Today a new paper (Article Number 200603, November 2006) has been published in the IFRF Combustion Journal (http://www.journal.ifrf.net), entitled:
CFD as applied to high temperature air combustion in industrial furnaces
By: Yang Weihong and Blasiak Wlodzimierz
Division of Energy and Furnace
Royal Institute of Technology (KTH)
100 44 Stockholm
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This paper deals with a combustion technology that is referred to in the literature as High Temperature Air Combustion (HTAC or HiTAC) and High Efficiency Combustion (HEC, IFRF Doc No K70/y/156). The authors use computational fluid dynamic (CFD) modelling to study the performance of a furnace fitted with HTAC burners in various configurations. The in-flame and furnace exit predictions are compared to measured values from pilot furnace tests. The authors show that with appropriate development the combustion model can make good predictions of heat transfer and NOx emissions for the various geometries studied. The unique aspect of this paper is that the authors show how their results can be used to develop strategies for the optimum design of practical furnaces.
Combustion in a high temperature and oxygen deficient atmosphere shows different characteristics compared to combustion in a normal atmosphere. This is known as high temperature air combustion or HiTAC. The existing mathematical models have proven not to be suitable for simulation of HiTAC. It is a challenge of numerical simulation to be able to reflect the characteristics of HiTAC. The objective of this study is to develop and experimentally verify a mathematical model. We also expect to develop some parameters to classify the characteristics of HiTAC, which are different from normal combustion. In this work, the available mathematical models were investigated and developed. The numerical simulations undertaken here include numerical calculation of a single fuel jet in HiTAC conditions (including both cross-flow and co-flow of the fuel jet and air flow) and the modelling of a HiTAC test furnace with two different High Cycle Regenerative Systems (one flame and two flame systems).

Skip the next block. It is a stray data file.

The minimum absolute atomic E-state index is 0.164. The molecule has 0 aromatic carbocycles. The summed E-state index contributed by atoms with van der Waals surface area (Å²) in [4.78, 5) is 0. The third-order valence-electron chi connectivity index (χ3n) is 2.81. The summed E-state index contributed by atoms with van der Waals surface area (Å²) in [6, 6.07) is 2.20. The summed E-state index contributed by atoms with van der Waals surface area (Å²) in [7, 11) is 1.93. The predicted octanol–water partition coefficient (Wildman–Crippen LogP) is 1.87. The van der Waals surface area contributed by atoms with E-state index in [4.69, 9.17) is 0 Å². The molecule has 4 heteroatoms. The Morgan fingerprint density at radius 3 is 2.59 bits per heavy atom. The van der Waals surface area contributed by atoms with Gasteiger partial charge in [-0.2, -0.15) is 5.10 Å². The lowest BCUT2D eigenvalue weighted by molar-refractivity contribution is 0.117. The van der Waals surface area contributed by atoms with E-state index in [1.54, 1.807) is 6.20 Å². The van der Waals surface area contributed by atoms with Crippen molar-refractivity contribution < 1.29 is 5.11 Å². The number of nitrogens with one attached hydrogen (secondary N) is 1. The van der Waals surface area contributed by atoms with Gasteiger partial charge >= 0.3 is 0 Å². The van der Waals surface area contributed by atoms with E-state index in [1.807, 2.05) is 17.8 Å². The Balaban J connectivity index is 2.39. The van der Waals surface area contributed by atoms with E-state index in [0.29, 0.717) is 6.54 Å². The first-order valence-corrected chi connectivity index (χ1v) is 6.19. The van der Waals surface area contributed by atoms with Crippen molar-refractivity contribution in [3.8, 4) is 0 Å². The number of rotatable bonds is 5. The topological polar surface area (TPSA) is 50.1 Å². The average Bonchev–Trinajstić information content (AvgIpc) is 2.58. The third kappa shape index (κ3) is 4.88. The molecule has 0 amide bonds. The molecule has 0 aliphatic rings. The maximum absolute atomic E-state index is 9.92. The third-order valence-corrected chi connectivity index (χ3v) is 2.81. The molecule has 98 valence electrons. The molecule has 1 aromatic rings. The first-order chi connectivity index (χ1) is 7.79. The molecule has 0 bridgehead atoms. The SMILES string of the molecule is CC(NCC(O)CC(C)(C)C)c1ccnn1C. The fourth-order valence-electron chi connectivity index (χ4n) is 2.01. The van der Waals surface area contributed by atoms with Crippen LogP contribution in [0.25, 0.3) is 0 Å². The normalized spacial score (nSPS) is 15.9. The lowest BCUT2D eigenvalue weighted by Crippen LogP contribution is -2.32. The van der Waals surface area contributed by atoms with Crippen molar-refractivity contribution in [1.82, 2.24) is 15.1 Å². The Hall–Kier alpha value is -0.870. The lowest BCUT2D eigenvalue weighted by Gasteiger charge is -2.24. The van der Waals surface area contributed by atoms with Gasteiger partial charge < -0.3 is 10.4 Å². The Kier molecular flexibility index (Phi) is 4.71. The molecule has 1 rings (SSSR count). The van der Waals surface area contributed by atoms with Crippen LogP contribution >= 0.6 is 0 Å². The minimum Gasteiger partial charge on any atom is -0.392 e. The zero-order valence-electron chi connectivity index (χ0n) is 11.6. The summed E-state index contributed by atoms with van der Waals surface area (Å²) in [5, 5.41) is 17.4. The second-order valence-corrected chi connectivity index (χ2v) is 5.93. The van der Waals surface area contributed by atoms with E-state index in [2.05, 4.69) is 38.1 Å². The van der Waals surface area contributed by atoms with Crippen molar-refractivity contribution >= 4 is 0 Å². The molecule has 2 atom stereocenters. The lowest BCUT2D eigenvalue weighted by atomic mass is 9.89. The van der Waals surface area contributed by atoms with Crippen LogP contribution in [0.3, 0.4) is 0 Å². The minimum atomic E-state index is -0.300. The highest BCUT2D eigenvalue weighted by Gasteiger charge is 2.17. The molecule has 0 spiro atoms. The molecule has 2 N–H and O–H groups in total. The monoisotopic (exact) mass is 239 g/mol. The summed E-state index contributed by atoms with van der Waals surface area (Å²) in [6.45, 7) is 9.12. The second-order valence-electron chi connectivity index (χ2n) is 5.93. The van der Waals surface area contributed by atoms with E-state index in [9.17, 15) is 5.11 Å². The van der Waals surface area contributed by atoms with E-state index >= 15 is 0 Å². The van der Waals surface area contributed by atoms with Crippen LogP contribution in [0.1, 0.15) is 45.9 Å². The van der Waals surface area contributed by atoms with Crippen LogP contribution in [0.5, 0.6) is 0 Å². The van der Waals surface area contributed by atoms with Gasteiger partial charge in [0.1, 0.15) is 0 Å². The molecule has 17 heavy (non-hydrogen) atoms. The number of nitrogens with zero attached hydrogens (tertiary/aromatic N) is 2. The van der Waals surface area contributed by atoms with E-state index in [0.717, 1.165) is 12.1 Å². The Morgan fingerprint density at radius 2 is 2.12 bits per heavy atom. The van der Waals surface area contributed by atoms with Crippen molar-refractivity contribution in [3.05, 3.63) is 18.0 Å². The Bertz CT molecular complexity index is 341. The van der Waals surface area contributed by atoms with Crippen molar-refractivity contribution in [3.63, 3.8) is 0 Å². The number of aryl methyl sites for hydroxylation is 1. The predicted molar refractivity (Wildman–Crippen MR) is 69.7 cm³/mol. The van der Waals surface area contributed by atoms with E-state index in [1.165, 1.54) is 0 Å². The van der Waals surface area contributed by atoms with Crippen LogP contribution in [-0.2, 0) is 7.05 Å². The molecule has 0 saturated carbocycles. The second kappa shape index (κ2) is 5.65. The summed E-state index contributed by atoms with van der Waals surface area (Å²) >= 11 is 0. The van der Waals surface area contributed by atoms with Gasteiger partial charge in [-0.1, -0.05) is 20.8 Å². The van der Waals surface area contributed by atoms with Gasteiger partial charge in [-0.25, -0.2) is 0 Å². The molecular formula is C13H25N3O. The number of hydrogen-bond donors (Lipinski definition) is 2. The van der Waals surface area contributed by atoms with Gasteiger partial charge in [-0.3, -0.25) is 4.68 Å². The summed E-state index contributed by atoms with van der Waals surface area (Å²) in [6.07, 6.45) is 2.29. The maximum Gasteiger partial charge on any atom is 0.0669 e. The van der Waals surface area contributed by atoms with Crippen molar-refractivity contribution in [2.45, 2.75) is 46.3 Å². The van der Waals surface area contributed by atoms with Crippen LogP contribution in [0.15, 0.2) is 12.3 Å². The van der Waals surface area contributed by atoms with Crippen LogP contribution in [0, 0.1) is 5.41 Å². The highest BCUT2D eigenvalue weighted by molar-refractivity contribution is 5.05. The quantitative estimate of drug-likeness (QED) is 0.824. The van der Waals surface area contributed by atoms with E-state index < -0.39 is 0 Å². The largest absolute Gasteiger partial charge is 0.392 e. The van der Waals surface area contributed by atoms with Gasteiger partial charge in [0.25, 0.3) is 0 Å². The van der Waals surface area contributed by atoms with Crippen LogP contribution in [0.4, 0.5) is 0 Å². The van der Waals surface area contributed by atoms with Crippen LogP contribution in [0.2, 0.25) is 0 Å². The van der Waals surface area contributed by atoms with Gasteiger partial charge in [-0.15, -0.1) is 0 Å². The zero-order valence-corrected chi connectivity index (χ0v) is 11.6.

The results show that the combustion model used for simulation of HiTAC must be capable of expressing precise reaction rates in a high-temperature and low oxygen partial pressure atmosphere. Concepts including the oxidation mixture ratio, furnace-gas-temperature-uniformity-ratio, the furnace flame occupation coefficient and the flame entrainment ratio were defined to describe the characteristics of HiTAC, which provides help for optimal design of a HiTAC furnace and burner. Additionally, the benefits of HiTAC technology are quantitatively demonstrated by mathematical models. These benefits are: lower peak temperature, larger flame volume, more uniform thermal field, lower local firing rate, higher heat transfer, higher energy utilizing efficiency and lower combustion noise. The operating parameters, including the oxygen concentration and the temperature of the preheated combustion air, the fuel temperature, the fuel flow rate, the excess air ratio and flame locations are shown to have stronger influences on combustion and NO emission in the HiTAC furnace. The optimum combination of these parameters should be considered. NO emissions formed by N2O-intermediate mechanism are very important during HiTAC operation. The approximate percentage of NO production by nitrous oxide according to the Zeldovich and prompt mechanism varies from 5:95 at 10% oxygen concentration to 95:5 at 5% oxygen concentration. The critical diameter and the length of the furnace fitted with HiTAC technology are proposed for an optimum design for HiTAC operation.
The numerical simulation results and are very encouraging and can be used as an analytical or a design tool of an industrial furnace
CFD, High temperature air combustion, furnace, flame, heat transfer, NO emission.
The full paper may be downloaded from the server, in the “New Papers” section (http://www.journal.ifrf.net/articles.html), by clicking on the Acrobat PDF icon alongside the title.
Publication in the Journal
The Editor-in-Chief would like to remind all potential authors that publication in the Journal is open to all. If you have interesting results to publish in the field of, or related to, industrial combustion, we invite you to prepare a paper according to the guidelines given in the Author’s Guide on the website (http://www.journal.ifrf.net/).
Papers may be regular “articles” (typically up to 20 pages) or Communications (typically up to 4/5 pages). Review papers can of course be longer. Remember that figures and graphics in general can be in full color. This advantage should be encouraged.
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